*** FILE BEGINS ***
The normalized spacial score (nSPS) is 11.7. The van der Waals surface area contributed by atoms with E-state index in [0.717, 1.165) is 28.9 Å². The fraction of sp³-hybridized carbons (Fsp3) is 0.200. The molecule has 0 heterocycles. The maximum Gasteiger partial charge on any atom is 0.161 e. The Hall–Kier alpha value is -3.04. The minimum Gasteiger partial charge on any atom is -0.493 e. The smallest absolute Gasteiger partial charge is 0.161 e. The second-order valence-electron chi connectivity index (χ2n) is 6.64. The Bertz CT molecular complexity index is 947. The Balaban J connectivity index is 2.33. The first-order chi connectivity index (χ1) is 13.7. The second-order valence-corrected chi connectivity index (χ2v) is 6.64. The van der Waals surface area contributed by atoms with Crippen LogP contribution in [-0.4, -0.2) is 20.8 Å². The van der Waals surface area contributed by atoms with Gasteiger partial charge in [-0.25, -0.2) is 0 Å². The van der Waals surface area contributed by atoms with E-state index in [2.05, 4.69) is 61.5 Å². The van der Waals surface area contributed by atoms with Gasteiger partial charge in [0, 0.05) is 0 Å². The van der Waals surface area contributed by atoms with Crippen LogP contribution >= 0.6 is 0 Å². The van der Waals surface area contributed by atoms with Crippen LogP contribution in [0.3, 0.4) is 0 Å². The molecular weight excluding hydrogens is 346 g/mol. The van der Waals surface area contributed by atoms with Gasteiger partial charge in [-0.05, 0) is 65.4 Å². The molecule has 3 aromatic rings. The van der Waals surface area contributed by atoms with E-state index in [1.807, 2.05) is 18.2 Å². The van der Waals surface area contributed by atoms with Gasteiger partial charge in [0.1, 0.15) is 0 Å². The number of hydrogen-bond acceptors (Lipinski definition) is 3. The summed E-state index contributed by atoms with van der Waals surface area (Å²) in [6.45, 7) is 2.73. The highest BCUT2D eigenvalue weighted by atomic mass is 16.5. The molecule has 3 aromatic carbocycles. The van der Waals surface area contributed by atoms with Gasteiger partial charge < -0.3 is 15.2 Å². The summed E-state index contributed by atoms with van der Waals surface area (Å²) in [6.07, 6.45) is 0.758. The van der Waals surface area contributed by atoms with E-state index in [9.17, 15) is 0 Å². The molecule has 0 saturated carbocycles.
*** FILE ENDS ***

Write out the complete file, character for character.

The normalized spacial score (nSPS) is 11.7. The van der Waals surface area contributed by atoms with E-state index in [0.717, 1.165) is 28.9 Å². The fraction of sp³-hybridized carbons (Fsp3) is 0.200. The molecule has 0 heterocycles. The maximum Gasteiger partial charge on any atom is 0.161 e. The Hall–Kier alpha value is -3.04. The minimum Gasteiger partial charge on any atom is -0.493 e. The smallest absolute Gasteiger partial charge is 0.161 e. The second-order valence-electron chi connectivity index (χ2n) is 6.64. The Bertz CT molecular complexity index is 947. The Balaban J connectivity index is 2.33. The first-order chi connectivity index (χ1) is 13.7. The second-order valence-corrected chi connectivity index (χ2v) is 6.64. The van der Waals surface area contributed by atoms with Crippen LogP contribution in [-0.4, -0.2) is 20.8 Å². The van der Waals surface area contributed by atoms with Gasteiger partial charge in [-0.25, -0.2) is 0 Å². The van der Waals surface area contributed by atoms with E-state index in [2.05, 4.69) is 61.5 Å². The van der Waals surface area contributed by atoms with Gasteiger partial charge in [0, 0.05) is 0 Å². The van der Waals surface area contributed by atoms with Crippen LogP contribution >= 0.6 is 0 Å². The van der Waals surface area contributed by atoms with Crippen LogP contribution in [0.3, 0.4) is 0 Å². The molecular weight excluding hydrogens is 346 g/mol. The van der Waals surface area contributed by atoms with Gasteiger partial charge in [-0.05, 0) is 65.4 Å². The molecule has 3 aromatic rings. The van der Waals surface area contributed by atoms with E-state index in [1.807, 2.05) is 18.2 Å². The van der Waals surface area contributed by atoms with Gasteiger partial charge in [0.1, 0.15) is 0 Å². The number of hydrogen-bond acceptors (Lipinski definition) is 3. The summed E-state index contributed by atoms with van der Waals surface area (Å²) in [6.45, 7) is 2.73. The highest BCUT2D eigenvalue weighted by atomic mass is 16.5. The molecule has 3 aromatic carbocycles. The van der Waals surface area contributed by atoms with Gasteiger partial charge < -0.3 is 15.2 Å². The summed E-state index contributed by atoms with van der Waals surface area (Å²) in [6.07, 6.45) is 0.758. The van der Waals surface area contributed by atoms with E-state index in [9.17, 15) is 0 Å². The molecule has 0 saturated carbocycles.